Lake Union Publishing
January 30, 2023
This book is about many things. It’s a coming-of-age book. It’s about small-town life in Texas. It’s about racial tensions in the South in the 1960s. It’s about a dog named Roy Rogers (Roy for short ) who can intuit that when there is something in the air. All of these themes intertwine.
Corky (real name Kathryn) is our 13-year-old main character. She had no idea that racism existed until she wanted her friend, America, to join the girls’ softball team. America is of Haitian descent. This sets off a series of events that cause Corky to realize that there is a “colour line” that is hard to cross. Corky is fighting her idealism against reality and racism.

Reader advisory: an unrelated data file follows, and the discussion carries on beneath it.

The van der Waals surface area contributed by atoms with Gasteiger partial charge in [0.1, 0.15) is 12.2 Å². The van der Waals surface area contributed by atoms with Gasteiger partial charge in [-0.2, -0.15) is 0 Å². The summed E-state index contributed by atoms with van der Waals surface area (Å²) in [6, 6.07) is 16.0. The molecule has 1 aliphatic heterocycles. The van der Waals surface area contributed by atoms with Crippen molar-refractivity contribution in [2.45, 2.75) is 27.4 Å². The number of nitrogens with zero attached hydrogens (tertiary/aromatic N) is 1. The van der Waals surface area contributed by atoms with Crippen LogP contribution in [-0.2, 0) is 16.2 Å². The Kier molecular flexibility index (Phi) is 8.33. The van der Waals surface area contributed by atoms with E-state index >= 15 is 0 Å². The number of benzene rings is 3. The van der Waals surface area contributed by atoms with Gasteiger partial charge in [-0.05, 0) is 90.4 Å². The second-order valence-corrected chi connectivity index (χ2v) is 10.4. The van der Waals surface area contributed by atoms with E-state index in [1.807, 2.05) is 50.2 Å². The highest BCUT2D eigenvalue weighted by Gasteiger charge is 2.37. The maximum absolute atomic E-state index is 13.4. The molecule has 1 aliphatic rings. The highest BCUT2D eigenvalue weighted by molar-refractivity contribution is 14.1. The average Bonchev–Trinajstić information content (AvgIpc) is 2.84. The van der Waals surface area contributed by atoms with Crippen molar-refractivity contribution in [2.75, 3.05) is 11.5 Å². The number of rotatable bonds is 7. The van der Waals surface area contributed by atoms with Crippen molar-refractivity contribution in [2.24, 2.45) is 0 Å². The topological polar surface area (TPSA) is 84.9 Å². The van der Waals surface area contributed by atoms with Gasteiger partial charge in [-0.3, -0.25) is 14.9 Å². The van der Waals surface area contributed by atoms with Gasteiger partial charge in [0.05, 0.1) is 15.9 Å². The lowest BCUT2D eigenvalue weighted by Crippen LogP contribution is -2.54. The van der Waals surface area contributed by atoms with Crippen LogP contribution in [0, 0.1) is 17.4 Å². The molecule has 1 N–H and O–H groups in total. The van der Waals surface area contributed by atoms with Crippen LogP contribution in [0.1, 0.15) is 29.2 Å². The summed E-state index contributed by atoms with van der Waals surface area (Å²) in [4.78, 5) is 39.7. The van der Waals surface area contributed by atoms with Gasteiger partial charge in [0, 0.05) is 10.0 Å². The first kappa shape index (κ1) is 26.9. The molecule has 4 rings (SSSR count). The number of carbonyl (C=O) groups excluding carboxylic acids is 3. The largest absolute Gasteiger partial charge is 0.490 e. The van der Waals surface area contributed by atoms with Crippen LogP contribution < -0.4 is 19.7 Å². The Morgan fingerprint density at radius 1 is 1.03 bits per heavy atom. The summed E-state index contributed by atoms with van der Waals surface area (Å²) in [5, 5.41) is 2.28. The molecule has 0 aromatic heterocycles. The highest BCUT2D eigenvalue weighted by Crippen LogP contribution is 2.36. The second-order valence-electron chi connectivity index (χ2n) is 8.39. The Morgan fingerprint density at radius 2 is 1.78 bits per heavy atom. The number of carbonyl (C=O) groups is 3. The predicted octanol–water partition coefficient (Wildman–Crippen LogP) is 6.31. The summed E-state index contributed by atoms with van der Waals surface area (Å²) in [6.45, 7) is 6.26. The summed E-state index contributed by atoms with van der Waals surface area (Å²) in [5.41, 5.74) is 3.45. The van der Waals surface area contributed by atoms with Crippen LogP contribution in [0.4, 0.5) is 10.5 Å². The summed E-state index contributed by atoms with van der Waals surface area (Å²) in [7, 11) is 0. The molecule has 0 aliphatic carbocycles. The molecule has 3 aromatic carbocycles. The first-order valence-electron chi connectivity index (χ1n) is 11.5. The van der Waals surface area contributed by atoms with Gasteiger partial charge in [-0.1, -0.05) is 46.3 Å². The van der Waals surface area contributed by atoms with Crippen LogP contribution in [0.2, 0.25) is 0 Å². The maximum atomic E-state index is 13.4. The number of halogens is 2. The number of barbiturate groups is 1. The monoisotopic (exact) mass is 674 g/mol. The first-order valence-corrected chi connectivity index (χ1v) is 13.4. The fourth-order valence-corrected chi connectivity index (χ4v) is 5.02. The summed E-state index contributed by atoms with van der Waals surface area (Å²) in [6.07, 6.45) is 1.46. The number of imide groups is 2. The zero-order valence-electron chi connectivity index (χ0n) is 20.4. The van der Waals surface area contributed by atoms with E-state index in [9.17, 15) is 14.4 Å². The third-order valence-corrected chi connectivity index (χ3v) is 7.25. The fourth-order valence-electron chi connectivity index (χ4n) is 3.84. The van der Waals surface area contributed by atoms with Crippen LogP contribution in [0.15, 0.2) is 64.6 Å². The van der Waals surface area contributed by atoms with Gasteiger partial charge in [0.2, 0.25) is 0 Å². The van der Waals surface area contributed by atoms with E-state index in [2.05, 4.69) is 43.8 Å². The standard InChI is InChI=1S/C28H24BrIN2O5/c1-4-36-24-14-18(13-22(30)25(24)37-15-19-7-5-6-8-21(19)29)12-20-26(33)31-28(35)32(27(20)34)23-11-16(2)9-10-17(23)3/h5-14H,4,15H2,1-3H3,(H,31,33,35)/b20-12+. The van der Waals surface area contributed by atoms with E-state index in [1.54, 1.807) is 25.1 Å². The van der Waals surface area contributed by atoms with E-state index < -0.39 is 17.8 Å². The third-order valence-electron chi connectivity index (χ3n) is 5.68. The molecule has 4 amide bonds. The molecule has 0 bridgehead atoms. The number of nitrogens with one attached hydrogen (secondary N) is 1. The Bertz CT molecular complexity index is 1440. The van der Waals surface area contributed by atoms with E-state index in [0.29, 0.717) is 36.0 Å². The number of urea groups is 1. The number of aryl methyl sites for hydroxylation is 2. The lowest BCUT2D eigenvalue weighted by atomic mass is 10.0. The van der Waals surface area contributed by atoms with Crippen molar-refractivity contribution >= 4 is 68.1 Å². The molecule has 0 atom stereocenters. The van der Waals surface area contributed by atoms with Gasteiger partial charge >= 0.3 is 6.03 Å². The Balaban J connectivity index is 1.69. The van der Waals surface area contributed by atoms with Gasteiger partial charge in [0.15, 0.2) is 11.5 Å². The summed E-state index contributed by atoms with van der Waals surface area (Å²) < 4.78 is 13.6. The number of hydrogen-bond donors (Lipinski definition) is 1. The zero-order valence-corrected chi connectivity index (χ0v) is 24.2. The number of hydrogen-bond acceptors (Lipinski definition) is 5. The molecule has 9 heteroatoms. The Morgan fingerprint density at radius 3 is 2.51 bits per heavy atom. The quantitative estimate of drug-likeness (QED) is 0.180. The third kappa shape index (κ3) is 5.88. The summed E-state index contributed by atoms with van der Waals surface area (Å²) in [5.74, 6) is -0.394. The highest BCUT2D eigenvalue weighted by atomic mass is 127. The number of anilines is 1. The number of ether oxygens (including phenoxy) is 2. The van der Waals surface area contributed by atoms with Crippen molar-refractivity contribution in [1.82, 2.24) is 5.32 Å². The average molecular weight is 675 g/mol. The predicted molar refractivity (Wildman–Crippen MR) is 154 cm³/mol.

At times it is painful to remember how divided the country was between black and white. These were the days of the lunch counter sit-ins. Even though society has made progress, there is still a long way to go.
The story is full of interesting characters. Some weren’t likeable but I believe that they are realistically depicted. Of course, Corky was my favourite. She is so full of questions, she wants to know and understand how the world operates. And, Roy Rogers, the dog, managed to get himself involved in everything. He is lovable.
I love the depiction of life in the small town, racism aside. I love the idea of a soda fountain in the drugstore, dogs can roam around at will (I realize it’s not safe), customers coming to the lunch counter with the same order every day, local girls’ baseball. It was a much different time.
This is a very satisfying read. I appreciate the Epilogue at the end of the book.
Thank you to NetGalley and the publisher for the Advance Readers Copy.